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Radio & TV Talk

Posted: 7:05 p.m. Wednesday, Aug. 28, 2013

11 Alive's Fred Kalil: 'I'm here until they kick me out' 

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By Rodney Ho

11 Alive's Fred Kalil may be stepping off the anchor desk after 21 years, but he'll still be entertaining and informing viewers from Turner Field, the Georgia Dome and Philips Arena.

"I'm here until they kick me out," he said in an interview this evening.

Kalil told the 11 Alive viewers Tuesday that complications related to brain cyst surgery and anti-seizure medications he takes to this day impacted his ability to anchor and read the teleprompter.

"I have not done well reading the prompter as it moves," he said. "Anchor people are sometimes prisoners of the prompter. I kind of caught myself doing that."

He prefers to ad lib when possible and "that's just become a little harder" he said.

Kalil is not only likable and relatable on camera but colleagues and peers say he is very much the same off camera as well, a universally respected figure in Atlanta sports media, a consummate professional.

"He's genuine," said John Kincade on his 680/The Fan show today. "When I was a cancer patient here in town, at the time, I was still a part-timer in the sports media. Fred Kalil never treated me as anything but a peer. He always had time to talk, always had time to shoot the bull. He gave me insights, told me about the town when I was new. I respect the hell out of the guy. He has been amazing sort of message of positivity in the way he recovered from his physical ailments."

In a separate interview, Kincade notes that Kalil brings an infectious "joy to the job every day"

Steve Holman, the voice of the Hawks, recalls goofing around with Kalil in the early days, one time jumping out of a car trunk in a spoof of Freaknik Kalil dubbed in the mid-1990s as "Frednik."

"He's a battler," Holman said. "Not only that, he's done a great job all those years." He said Kalil pioneered the looser way local stations cover high school football Friday nights. "He made it entertaining and fun," he said.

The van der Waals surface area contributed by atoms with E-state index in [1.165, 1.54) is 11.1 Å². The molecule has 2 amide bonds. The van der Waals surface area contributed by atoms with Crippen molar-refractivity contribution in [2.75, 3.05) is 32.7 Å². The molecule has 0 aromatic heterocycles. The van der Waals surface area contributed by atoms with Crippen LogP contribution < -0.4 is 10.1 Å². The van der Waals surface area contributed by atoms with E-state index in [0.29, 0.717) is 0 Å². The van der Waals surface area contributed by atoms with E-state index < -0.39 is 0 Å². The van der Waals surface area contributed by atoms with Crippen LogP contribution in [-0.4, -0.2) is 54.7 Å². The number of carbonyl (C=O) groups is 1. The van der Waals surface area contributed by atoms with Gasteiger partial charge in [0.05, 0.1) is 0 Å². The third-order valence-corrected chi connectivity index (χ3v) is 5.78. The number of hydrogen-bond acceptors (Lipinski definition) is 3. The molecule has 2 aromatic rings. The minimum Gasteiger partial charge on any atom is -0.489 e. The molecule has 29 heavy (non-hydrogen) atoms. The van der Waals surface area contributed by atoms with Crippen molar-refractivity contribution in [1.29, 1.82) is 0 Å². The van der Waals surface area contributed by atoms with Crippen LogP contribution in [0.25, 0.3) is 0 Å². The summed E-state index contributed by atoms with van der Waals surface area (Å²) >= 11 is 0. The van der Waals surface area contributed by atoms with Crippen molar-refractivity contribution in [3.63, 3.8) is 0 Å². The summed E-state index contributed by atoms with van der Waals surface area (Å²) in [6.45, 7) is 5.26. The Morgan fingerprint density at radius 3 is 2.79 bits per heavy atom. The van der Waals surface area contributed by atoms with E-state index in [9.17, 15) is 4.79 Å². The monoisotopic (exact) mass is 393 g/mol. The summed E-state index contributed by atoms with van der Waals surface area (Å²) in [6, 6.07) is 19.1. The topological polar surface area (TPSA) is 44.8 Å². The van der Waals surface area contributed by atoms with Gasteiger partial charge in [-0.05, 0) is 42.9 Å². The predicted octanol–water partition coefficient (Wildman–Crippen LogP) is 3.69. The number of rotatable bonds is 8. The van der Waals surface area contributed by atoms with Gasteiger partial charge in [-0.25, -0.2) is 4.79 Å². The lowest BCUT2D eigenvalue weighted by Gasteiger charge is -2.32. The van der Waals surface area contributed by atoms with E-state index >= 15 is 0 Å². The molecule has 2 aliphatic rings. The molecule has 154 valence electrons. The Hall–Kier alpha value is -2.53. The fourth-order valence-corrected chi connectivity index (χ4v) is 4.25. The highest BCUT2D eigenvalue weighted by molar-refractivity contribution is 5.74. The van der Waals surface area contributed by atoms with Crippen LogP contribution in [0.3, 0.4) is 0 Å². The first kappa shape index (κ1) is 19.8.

Tony Barnhart, a college football expert for CBS Sports, said Kalil has no trace of excessive ego. "He never lets that ego get in the way of what he's doing," he said. "I look forward to seeing him out and about."

Kalil grew up in a blue-collar neighborhood in Indiana. "I was told early on, 'Don't read that stuff. Just come on and sit in my living room and tell me what's going on. Don't read. Tell.' That's the key there."

He also appreciates what he gets to do as a sportscaster. "We're lucky to be here. We have great jobs. This is really cool to do what we get to do. There's no reason to be so competitive that you don't speak to somebody. Always treat someone with respect. That goes beyond competition in my book. My old [football] coach at Indiana Lee Corso told me, 'If you think something is wrong, don't point the finger. You better point the thumb. It might be you!' " (Corso, by the way, still checks in on Kalil and called him after the news came out about his sports anchoring shift.)

Kalil said it was difficult to accept the realization that he had to make this move. But he said his boss Ellen Crooke was understanding. "I really have a great relationship with Ellen," he said. "It was hard to explain to her. I got emotional. But she treats me like gold. Once I got it out, it was a relief. She took over from there. It was just great."

Randy Waters, his colleague for all 21 years at the 11 Alive sports desk, will handle more of the anchoring load, as will fellow veteran Sam Crenshaw.  "We all root for one another," Kalil said. "I know it sounds kind of hokey. We all like each other."

He said he doesn't think his condition will diminish his ability to do stories in the field. In fact, he hopes to eventually get off the anti-seizure meds which affect his short-term memory. "I went to the College Hall of Fame luncheon today," he said. "I talked to [former Tennessee head coach] Phillip Fulmer and others getting inducted. I had a blast. I love football and all sports. It's great to get to interview them."

While doing desk duty, he said he didn't get to do stories as much though he got out to do live shoots from Turner Field as often as possible during the baseball season.

The surgery he had 13 years ago has made him accept adversity with less stress. "I still get upset over stuff but just not as much," he said. "It's the old joke I said 13 years ago [to the AJC]: 'It's sports. It's not brain surgery!' " He also tries not to judge athletes who make mistakes so harshly. "That comes from being a dad," said Kalil, a recent empty nester who has a 19-year-old son and a 21-year-old daughter.

He's also grateful that 11 Alive has stuck with him through his health issues. "They've supported me through everything," he said.

And the story the station's Jaye Watson did on him, he said, "made me cry."

Rodney Ho

About Rodney Ho

I cover local radio and TV for both the print and online editions. I write a blog on the same topics.

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